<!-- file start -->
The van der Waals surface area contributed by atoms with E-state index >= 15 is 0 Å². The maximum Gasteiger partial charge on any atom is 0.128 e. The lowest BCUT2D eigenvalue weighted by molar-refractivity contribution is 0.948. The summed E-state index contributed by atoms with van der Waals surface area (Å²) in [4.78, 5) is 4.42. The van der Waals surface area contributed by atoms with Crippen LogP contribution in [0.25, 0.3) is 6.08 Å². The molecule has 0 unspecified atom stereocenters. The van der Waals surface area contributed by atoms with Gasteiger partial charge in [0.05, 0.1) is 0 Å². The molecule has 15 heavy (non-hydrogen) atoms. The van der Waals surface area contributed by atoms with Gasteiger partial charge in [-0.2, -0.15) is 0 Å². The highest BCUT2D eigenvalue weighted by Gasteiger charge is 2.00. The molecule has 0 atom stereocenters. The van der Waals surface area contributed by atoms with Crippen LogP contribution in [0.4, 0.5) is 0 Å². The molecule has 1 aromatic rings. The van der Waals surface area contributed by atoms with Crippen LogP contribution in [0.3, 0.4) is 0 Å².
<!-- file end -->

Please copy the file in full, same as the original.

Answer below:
The van der Waals surface area contributed by atoms with E-state index >= 15 is 0 Å². The maximum Gasteiger partial charge on any atom is 0.128 e. The lowest BCUT2D eigenvalue weighted by molar-refractivity contribution is 0.948. The summed E-state index contributed by atoms with van der Waals surface area (Å²) in [4.78, 5) is 4.42. The van der Waals surface area contributed by atoms with Crippen LogP contribution in [0.25, 0.3) is 6.08 Å². The molecule has 0 unspecified atom stereocenters. The van der Waals surface area contributed by atoms with Gasteiger partial charge in [0.05, 0.1) is 0 Å². The molecule has 15 heavy (non-hydrogen) atoms. The van der Waals surface area contributed by atoms with Gasteiger partial charge in [-0.2, -0.15) is 0 Å². The highest BCUT2D eigenvalue weighted by Gasteiger charge is 2.00. The molecule has 0 atom stereocenters. The van der Waals surface area contributed by atoms with Crippen LogP contribution in [0.4, 0.5) is 0 Å². The molecule has 1 aromatic rings. The van der Waals surface area contributed by atoms with Crippen LogP contribution in [0.3, 0.4) is 0 Å².